Demon Slayer: Mugen Train Review


Photo by Studio Ufotable

Official Poster of Demon Slayer: Mugen Train

Aylin Tepe, Editor-in-Chief

After breaking studio records in 2019 with the animation of the popular Manga Series Demon Slayer, the release of the movie Demon Slayer: Mugen Train was a film long-awaited by loyal fans everywhere, and for millions, it was worth the wait. The movie managed to sell a global total of 41.35 million tickets, earning about $475 million and dethroning the long-standing record holder, Hayao Miyazaki’s Spirited Away, making it the highest-grossing anime film worldwide. While many try to bring down the series’ success by tying it to the fantastic animation carried out by Ufotable studios, Mugen Train made it evident that this anime is more than just beautiful colors and smooth animation. 


Directed by Haruo Sotazaki, who also managed the series first season, Mugen Train managed to pick up exactly where the first season ended, allowing fans to smoothly transition back into the world of Demon Slayer. The story follows the main protagonist, Tanjiro Kamado, who sets out on a mission to cure his sister Nezuko who involuntarily got turned into a demon. Criticized for being “too gory” or “violent” for a Shonen series that typically caters to younger audiences, Demon Slayer manages to avoid unnecessary violence entirely, making every altercation relevant to the plot in some manner (besides the few comical spats the main character gets into). Sotazaki manages to execute the tragedy of the story and complex emotions felt by each and every character, allowing not only redemption for the crueler villains but character growth for the series underdogs as well. The movie received a PG-12 rating in Japan, however, the U.S Motion Picture Association gave it an R-rating, making its success in the U.S even more relevant.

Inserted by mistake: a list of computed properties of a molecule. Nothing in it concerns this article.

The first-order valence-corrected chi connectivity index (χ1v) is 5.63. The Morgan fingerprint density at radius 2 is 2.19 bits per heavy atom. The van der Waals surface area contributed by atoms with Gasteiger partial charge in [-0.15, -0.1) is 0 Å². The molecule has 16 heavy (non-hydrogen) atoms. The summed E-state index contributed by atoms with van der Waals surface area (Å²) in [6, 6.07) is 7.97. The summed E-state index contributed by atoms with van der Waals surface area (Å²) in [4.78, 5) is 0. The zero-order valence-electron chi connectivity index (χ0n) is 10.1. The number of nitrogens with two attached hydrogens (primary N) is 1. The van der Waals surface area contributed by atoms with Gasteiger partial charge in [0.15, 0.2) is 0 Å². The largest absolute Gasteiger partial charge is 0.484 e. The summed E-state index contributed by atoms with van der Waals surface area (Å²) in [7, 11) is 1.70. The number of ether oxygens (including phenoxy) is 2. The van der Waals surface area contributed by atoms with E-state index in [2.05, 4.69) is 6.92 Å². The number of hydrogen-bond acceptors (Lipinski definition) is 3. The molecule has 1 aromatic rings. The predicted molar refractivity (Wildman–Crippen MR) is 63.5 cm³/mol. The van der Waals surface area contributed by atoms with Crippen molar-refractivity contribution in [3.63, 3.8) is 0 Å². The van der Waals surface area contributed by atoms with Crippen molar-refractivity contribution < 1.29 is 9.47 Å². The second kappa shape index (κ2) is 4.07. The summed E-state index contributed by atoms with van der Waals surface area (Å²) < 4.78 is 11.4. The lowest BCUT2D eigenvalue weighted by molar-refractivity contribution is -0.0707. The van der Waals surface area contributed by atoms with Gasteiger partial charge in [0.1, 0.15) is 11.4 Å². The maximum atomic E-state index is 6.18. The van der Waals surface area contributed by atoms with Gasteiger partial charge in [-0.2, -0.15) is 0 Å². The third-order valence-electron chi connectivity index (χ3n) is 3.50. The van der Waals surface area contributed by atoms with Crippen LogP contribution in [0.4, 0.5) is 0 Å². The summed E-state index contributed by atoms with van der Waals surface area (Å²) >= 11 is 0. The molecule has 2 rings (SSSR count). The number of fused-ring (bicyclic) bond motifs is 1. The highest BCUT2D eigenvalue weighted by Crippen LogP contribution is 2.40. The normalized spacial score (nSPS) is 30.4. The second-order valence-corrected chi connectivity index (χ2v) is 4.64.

In Mugen train, the plot follows the Manga series published in 2016, which can leave audiences who are unfamiliar with the premise to be left in the dark. However, it is not long before even the newest anime watchers become engrossed in the movie’s tragic, yet thoughtful plot. And while in some sense it does rely on the belief that the audience has previous knowledge, the writers managed to do an amazing job at showing why viewers should care about the rag-tag band of characters. The biggest receptor of this is Kyojuro Rengoku, also known as the Flame Hashira, who in the initial season was given minimal screen time and zero to no background information. Mugen Train focuses entirely on his motivation, strength, and drive as a character making him one of the series most beloved characters. This choice pays off as Rengoku manages to stand out in a movie that is already so action-packed, allowing for the most memorable moments of the entire plot to be circled back to his character. 


Aside from the canonical plot adaptation and the lovable characters,  part of what makes Mugen Train such a good movie is heightened by the incredible animation, and the soundtrack. With sequences in which fire and water clash, blurring the lines between dreams and reality, and songs that are instantly recognizable, studio Ufotable manages to morph some of the most notable plot points of the series into unforgettable scenes on the big screen. 


Overall, Demon Slayer: Mugen Train encapsulates the series’ appeal with moments that not only tug at the heartstrings, but leave the audience at the edge of their seats nearly every second of the two-hour production. With captivating characters, emotional grandeur, and non-stop action, Mugen Train managed to solidify its seat as one of anime’s most memorable films, and ultimately, a thoroughly enjoyable experience for anime fans everywhere.